The phrase "bee in your bonnet" is an idiomatic expression used to refer to someone who seems to be obsessed with an idea or agitated about a concept. It might be uttered to describe someone who talks with great excitement about something they can't stop thinking about or discussing. For example, "She has a bee in her bonnet concerning the current pollution problem" describes someone who is troubled about pollution and is going to great lengths to discuss it with as many people as possible.
An idiomatic expression is a common descriptive word or phrase whose meaning is not to be taken literally. Although it is sometimes difficult to trace the original meaning of idioms, the origin of the English saying "bee in your bonnet" seems to date to the early 16th century, when Alexander Douglas wrote about someone being in bed with a head full of bees. Going to bed with a head full of bees would seem to describe someone who can't take his or her mind off something that he or she feels is important. It is speculated that the "bonnet" part of the phrase might have been derived from the large bonnet that a beekeeper wears. Hence, if a beekeeper were to have a bee in his or her bonnet, it would be very difficult for him or her to focus on anything else.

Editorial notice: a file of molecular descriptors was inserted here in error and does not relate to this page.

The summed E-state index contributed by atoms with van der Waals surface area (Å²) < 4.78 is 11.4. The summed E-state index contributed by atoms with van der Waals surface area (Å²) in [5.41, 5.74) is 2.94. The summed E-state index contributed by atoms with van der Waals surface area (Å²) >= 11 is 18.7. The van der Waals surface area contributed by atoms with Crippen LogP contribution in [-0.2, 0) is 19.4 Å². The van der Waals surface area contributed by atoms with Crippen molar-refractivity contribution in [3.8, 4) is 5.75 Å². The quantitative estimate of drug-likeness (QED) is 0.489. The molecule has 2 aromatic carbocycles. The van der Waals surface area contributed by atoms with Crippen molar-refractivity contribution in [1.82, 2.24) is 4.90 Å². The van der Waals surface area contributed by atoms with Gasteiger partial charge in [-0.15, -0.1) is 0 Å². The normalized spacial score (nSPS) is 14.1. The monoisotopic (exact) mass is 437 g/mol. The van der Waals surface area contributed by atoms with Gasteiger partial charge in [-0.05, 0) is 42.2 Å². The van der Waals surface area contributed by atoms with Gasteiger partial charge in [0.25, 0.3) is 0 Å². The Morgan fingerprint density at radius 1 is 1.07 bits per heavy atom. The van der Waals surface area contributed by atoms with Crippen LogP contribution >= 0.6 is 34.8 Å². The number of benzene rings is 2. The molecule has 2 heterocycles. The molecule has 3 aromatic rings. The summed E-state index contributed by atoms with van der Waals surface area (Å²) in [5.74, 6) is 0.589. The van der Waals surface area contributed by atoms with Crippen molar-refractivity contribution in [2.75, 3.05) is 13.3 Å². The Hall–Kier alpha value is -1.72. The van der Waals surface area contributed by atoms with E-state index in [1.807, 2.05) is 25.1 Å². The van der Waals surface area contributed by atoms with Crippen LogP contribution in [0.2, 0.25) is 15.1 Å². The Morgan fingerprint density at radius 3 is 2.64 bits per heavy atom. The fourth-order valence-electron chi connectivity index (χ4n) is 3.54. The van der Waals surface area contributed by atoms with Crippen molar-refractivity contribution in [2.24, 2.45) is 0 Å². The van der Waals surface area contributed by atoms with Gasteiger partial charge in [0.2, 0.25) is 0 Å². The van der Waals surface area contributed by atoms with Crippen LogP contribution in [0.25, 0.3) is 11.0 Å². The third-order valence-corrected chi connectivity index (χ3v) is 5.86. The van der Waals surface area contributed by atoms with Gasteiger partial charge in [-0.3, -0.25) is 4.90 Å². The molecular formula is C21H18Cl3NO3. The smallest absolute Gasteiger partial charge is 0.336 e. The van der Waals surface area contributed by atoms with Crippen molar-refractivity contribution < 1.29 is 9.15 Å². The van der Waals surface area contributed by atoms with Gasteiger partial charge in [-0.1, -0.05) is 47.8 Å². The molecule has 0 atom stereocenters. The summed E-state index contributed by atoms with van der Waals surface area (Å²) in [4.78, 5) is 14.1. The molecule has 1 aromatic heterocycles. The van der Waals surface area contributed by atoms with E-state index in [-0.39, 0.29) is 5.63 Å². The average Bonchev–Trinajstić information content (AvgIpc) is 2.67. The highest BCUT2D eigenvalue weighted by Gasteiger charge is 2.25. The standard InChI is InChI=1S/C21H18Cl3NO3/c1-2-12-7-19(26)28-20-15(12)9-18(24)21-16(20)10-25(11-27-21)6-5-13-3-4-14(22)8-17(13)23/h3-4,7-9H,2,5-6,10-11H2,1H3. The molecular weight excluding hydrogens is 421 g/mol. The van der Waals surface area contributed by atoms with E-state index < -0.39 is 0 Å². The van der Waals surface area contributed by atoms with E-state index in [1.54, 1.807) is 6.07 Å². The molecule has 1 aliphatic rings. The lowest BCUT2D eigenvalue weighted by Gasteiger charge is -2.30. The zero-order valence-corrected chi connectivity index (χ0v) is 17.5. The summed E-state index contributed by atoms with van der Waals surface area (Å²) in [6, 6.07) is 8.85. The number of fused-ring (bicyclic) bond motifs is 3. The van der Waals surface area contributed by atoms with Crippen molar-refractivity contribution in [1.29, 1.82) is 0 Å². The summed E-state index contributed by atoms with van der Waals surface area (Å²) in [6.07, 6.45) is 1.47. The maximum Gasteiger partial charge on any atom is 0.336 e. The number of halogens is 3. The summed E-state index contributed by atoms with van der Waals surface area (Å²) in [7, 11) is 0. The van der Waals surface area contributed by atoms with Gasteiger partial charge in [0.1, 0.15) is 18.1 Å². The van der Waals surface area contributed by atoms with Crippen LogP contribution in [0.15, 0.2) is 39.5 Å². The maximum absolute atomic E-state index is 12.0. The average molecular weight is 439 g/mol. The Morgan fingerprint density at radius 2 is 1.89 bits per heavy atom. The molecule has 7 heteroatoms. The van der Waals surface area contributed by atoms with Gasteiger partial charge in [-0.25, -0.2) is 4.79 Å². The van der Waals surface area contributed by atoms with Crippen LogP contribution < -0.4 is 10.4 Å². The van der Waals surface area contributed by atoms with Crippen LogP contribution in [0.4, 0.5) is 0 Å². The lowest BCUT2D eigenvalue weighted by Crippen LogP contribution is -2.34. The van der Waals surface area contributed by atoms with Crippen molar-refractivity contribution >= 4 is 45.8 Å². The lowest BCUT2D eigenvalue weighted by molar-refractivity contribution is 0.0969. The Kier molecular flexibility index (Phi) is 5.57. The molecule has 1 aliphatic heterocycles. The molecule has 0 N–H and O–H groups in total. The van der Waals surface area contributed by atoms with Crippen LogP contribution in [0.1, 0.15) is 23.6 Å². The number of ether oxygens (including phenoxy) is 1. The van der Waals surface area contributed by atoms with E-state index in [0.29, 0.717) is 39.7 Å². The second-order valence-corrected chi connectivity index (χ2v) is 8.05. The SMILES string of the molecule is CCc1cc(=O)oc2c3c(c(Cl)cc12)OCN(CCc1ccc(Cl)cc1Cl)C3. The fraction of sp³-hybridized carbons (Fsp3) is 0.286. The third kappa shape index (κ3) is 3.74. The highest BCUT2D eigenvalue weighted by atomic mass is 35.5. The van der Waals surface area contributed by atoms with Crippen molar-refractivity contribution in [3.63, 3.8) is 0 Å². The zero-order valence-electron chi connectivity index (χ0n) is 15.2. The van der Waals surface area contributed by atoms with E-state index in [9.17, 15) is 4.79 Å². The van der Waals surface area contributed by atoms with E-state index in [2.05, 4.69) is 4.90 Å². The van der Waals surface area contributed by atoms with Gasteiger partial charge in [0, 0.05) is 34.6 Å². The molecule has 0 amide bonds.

Robert Herrick used the idea in the poem Mad Maid's Song in 1648 when he wrote about a woman saying that she would look for the bee that bore her love away in the bonnet of the man whom she loved. Although this poem doesn't have the exact phrase "bee in your bonnet," it would appear to describe a person who is obsessed with something; in this case, it is love. After this poem was published, the phrase seemed to change to "bee in your bonnet" because of the alliteration of "bee" and "bonnet."
The exact phrase was published in Thomas De Quincey's Coleridge & Opium-eating in 1845: "John Hunter, notwithstanding he had a bee in his bonnet, was really a great man." It is not known whether this was the first time the phrase was published, but it would appear that the phrase was in use at the time, because the author assumes that the reader understands its meaning. Since then, the phrase "bee in your bonnet" has become a common English saying.